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\noindent {\LARGE\bf \Course{}: \CourseName{}, \Semester{}}
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{\Large\bf Homework 5, due Monday, December 2, 23:59:59, \Year}
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{\bf Version 1.0}
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\noindent
Neatly print your name(s), NetID(s) on each submitted question.
Remember that you have to submit each question on a separate
page. each student should submit his own homework. If you are on
campus, submit the homework by submitting it in the homework boxes in
the basement of SC.
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\noindent\fbox{\begin{minipage}{0.99\linewidth}
``Is there anything in the Geneva Convention about the rules of war
in peacetime?'' Stanko wanted to know, crawling back toward the truck.
``Absolutely nothing,'' Caulec assured him. ``The rules of war apply
only in wartime. In peacetime, anything goes.''
\hspace*{2cm} -- Gasp, Romain Gary
\end{minipage}}
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\section*{Required Problems}
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\begin{compactenum}[\color{red} \huge \bf 1.]%
\item \HWProblem{40}{Sorting networks stuff}%
{
\begin{compactenum}[(A)]
\item \points{5} Prove that an $n$-input sorting network
must contain at least one comparator between the $i$\th and
$(i+1)$st lines for all $i=1,2,...,n-1$.
\item \points{20} Prove that in a sorting network for $n$
inputs, there must be at least $\Omega( n\log n)$
gates. For full credit, your answer should be short, and
self contained (i.e., no reduction please).
[As an exercise, you should think why your proof does not
imply that a regular sorting algorithm takes $\Omega(n \log
n)$ time in the worst case.]
\item \points{5}
Suppose that we have $2n$ elements
$\permut{a_1,a_2,...,a_{2n}}$ and wish to partition them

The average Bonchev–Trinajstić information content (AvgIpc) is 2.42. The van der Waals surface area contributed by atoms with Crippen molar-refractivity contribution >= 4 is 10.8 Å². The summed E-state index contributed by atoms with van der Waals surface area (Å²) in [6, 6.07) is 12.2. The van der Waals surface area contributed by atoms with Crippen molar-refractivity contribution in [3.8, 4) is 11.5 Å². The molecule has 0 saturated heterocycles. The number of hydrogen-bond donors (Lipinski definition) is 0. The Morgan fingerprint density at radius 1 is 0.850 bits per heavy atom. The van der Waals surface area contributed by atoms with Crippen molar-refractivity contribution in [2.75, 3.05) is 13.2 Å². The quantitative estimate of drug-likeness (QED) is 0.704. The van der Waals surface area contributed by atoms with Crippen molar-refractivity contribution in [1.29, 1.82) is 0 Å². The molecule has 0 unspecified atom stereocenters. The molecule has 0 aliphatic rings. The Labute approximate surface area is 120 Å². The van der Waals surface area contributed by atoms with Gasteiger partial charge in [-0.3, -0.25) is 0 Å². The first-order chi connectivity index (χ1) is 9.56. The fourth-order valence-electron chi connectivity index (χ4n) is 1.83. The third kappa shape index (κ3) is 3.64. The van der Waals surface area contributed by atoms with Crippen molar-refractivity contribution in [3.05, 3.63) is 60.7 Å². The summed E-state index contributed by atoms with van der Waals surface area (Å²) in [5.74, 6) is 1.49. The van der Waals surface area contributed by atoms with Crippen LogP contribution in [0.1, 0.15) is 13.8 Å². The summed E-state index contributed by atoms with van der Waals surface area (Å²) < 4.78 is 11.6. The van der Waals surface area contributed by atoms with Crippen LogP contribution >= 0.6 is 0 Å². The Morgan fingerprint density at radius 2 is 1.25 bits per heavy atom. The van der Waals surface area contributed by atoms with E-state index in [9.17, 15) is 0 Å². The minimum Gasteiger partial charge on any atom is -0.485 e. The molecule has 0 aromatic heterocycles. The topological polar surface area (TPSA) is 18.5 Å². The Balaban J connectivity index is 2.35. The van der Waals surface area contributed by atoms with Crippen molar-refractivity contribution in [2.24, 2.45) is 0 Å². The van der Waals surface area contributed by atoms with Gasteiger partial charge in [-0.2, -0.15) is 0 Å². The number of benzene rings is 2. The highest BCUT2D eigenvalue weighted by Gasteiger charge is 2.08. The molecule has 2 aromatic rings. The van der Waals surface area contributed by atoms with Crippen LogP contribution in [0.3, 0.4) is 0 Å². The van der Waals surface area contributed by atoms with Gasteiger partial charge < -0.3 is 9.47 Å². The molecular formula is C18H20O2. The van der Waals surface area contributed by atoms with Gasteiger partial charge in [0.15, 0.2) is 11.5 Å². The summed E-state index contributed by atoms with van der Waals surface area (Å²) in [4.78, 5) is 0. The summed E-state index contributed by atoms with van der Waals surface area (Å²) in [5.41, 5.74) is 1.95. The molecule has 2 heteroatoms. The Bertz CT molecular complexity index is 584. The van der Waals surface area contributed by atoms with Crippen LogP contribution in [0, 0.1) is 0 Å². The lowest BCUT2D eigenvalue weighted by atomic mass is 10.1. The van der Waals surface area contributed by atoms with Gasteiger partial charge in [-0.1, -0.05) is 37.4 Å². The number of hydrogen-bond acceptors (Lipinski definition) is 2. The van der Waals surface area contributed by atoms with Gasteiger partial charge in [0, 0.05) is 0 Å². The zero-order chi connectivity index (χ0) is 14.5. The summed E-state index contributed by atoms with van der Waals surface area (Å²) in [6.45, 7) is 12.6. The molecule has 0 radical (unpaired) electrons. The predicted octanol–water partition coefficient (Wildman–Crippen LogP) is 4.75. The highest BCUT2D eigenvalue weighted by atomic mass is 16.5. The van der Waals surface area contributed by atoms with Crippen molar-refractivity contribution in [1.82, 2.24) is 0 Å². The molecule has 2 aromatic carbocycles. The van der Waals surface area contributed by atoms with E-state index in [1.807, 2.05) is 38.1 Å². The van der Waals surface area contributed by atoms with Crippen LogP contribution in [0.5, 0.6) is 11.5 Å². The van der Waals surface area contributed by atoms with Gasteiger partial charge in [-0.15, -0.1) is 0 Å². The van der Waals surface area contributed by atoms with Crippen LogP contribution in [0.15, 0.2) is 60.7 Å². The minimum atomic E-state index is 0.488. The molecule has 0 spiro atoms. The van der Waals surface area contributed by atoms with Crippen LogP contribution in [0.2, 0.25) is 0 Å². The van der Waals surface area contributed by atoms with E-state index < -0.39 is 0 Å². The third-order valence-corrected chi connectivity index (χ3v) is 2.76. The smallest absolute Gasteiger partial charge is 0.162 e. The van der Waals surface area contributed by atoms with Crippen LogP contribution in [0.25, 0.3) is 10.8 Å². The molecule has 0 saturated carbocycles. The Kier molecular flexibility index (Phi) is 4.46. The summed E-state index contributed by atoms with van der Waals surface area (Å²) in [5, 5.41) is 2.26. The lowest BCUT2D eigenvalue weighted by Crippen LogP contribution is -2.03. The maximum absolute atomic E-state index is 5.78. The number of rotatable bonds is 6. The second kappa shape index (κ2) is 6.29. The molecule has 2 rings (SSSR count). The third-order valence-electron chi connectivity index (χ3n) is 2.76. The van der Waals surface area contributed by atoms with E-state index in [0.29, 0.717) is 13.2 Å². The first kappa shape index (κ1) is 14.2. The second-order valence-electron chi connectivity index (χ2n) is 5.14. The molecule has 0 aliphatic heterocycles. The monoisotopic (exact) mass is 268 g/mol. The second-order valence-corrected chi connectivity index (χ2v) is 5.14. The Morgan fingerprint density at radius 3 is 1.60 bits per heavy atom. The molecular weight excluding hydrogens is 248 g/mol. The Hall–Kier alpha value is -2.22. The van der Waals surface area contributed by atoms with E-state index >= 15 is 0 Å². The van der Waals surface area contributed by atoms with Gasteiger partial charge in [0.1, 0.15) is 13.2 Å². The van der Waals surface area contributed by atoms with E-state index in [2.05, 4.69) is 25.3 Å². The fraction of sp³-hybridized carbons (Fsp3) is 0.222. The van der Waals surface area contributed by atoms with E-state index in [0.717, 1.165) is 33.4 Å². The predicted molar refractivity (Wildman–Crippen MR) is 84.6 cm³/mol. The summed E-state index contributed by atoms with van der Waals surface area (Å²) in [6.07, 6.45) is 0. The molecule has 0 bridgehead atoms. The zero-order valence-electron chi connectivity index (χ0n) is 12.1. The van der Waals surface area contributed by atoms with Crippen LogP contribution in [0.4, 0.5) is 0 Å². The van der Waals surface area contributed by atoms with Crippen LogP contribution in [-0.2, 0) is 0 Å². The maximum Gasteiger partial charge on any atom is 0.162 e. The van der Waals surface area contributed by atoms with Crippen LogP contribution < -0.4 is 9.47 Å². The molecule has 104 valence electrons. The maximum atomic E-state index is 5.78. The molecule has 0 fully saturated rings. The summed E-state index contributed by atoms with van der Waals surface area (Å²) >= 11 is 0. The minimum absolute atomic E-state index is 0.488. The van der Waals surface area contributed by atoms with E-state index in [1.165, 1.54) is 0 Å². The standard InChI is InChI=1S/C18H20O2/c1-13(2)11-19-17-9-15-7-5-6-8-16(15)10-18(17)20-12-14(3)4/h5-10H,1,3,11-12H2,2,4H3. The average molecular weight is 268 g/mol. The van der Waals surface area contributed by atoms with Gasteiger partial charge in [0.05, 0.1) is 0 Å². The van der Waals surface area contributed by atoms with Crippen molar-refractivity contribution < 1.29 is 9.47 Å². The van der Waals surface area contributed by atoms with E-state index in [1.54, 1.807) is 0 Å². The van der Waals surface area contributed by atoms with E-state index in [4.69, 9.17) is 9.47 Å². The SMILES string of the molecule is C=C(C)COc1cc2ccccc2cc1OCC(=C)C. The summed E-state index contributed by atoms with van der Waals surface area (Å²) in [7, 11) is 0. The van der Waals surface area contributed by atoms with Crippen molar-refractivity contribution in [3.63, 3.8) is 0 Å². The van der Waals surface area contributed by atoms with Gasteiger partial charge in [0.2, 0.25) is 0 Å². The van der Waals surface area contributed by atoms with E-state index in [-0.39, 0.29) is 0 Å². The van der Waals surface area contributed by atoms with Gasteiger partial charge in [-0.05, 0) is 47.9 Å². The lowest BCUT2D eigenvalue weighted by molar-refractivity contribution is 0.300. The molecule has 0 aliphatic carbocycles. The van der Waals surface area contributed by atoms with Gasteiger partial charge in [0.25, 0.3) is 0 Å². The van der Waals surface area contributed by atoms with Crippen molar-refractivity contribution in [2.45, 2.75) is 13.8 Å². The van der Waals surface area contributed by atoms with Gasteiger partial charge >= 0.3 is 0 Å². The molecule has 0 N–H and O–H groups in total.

into the $n$ smallest and the $n$ largest. Prove that we
can do this in constant additional depth after separately
sorting $\permut{a_1,a_2,...,a_n}$ and
$\permut{a_{n+1},a_{n+2},...,a_{2n}}$.
\item \points{10}
Let $S(k)$ be the depth of a sorting network with $k$
inputs, and let $M(k)$ be the depth of a merging network
with $2k$ inputs. Suppose that we have a sequence of $n$
numbers to be sorted and we know that every number is
within $k$ positions of its correct position in the sorted
order, which means that we need to move each number at most
$(k-1)$ positions to sort the inputs. For example, in the
sequence 3 2 1 4 5 8 7 6 9, every number is within 3
positions of its correct position. But in sequence 3 2 1 4
5 9 8 7 6, the number 9 and 6 are outside 3 positions of
its correct position.
Show that we can sort the $n$ numbers in depth
$S(k)+2M(k)$. (You need to prove your answer is correct.)
\end{compactenum}%
}{}{}{}
\item \HWProblem{30}{Computing Polynomials Quickly}{ %
% \points{30}
In the following, assume that given two polynomials $p(x),q(x)$
of degree at most $n$, one can compute the polynomial remainder
of $p(x) \bmod q(x)$ in $O(n \log{n})$ time. The
\emphi{remainder} of $r(x) = p(x) \bmod q(x)$ is the unique
polynomial of degree smaller than this of $q(x)$, such that
$p(x) = q(x) * d(x) + r(x)$, where $d(x)$ is a polynomial.
Let $p(x) = \sum_{i=0}^{n-1} a_i x^i$ be a given polynomial.
\begin{compactenum}[(A)]
\item \points{8} Prove that $p(x) \bmod (x-z) = p(z)$, for
all $z$.
\item \points{8} We want to evaluate $p(\cdot)$ on the
points $x_0, x_1,\ldots, x_{n-1}$. Let
\[
P_{i j}(x) = \prod_{k=i}^j ( x - x_k)
\]
and
\[
Q_{i j}(x) = p(x) \bmod P_{i j}(x).
\]
Observe that the degree of $Q_{i j}$ is at most $j-i$.
Prove that, for all $x$, $Q_{kk}(x) = p(x_k)$ and
$Q_{0,n-1}(x) = p(x)$.
\item \points{6} Prove that for $i \leq k \leq j$, we have
\[
\forall x \;\;\; Q_{ik}(x) = Q_{ij}(x) \bmod P_{ik}(x)
\]
and
\[
\forall x \;\;\; Q_{kj}(x) = Q_{ij}(x) \bmod P_{kj}(x).
\]
\item \points{8} Given an $O(n \log^2 n )$ time algorithm
to evaluate $p(x_0), \ldots, p(x_{n-1})$. Here $x_0,
\ldots, x_{n-1}$ are $n$ given real numbers.
\end{compactenum}
}{}
\item \HWProblem{30}{Linear time Union-Find.}{
\begin{compactenum}[(A)]
\item \points{3} With path compression and union by rank,
during the lifetime of a Union-Find data-structure, how many
elements would have rank equal to $\floor{\lg{n}-5}$, where
there are $n$ elements stored in the data-structure?
\item \points{3} Same question, for rank
$\floor{(\lg{n})/2}$.
\item \points{6} Prove that in a set of $n$
elements, a sequence of $n$ consecutive
\textsc{Find} operations take $O(n)$ time in total.
\item \points{3} Write a non-recursive version of
\textsc{Find} with path compression.
%\end{enumerate}
\item \points{9} Show that any sequence of $m$
\textsc{Make{}Set}, \textsc{Find}, and \textsc{Union}
operations, where all the \textsc{Union} operations
appear before any of the \textsc{Find} operations,
takes only $O(m)$ time if both path compression and
union by rank are used.
\item \points{6} What happens in the same situation
if only the path compression is used?
\end{compactenum}
}{}
\end{compactenum}
\end{document}